Anderson, Giles Mark (2010)
Ph.D. thesis, University of Birmingham.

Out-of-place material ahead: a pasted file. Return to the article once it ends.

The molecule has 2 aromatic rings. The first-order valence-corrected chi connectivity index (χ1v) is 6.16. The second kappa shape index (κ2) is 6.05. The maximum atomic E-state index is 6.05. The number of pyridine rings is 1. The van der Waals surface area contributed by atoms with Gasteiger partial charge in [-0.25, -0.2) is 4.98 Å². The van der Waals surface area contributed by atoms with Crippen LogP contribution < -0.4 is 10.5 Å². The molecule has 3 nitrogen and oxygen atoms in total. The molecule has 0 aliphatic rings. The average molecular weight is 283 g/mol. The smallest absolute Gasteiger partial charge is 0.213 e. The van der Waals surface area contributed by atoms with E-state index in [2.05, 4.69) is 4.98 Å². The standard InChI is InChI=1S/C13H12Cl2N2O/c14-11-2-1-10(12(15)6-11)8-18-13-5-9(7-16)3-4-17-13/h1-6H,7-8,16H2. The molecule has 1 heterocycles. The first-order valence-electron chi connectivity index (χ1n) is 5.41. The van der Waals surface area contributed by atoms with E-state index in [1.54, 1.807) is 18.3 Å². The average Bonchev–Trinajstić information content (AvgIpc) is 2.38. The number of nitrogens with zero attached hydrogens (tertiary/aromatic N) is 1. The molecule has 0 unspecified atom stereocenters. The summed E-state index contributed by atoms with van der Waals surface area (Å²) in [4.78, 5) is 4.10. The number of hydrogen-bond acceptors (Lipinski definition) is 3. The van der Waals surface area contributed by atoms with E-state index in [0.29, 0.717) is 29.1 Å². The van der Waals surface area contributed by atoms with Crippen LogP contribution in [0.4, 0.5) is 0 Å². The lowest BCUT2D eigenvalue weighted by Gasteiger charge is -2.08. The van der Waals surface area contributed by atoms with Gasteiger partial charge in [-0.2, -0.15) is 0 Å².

This body of work examines the effects of pre-cues on visual search for targets defined by a colour-orientation conjunction. Cueing the identity of targets enhanced the efficiency of search, with stronger effects from cueing the colour of the target compared to cueing its orientation, even though the targets were balanced for search efficiency within both orientation and colour dimensions. The colour advantage remained when the response to the target was task-irrelevant and occurred whether information was presented as visual cues or verbal cues. There was, however, evidence of automatic priming from the physical nature of cue stimuli playing a substantial role in guiding search, particular when based on the cue’s colour. Eye movement data from uncued trials indicated fixations were initially directed to a subset of items with the same colour. Cues were assumed to direct fixations within this colour-grouped array. Colour cueing effects reinforced the parsing of stimuli grouped by colour, while orientation cues enhanced local orientation disparities within the colour groups. The findings suggest that the advantage for colour cueing may be due to a combination of more efficient early segmentation of search items into colour groups and stronger grouping arising within these groups.
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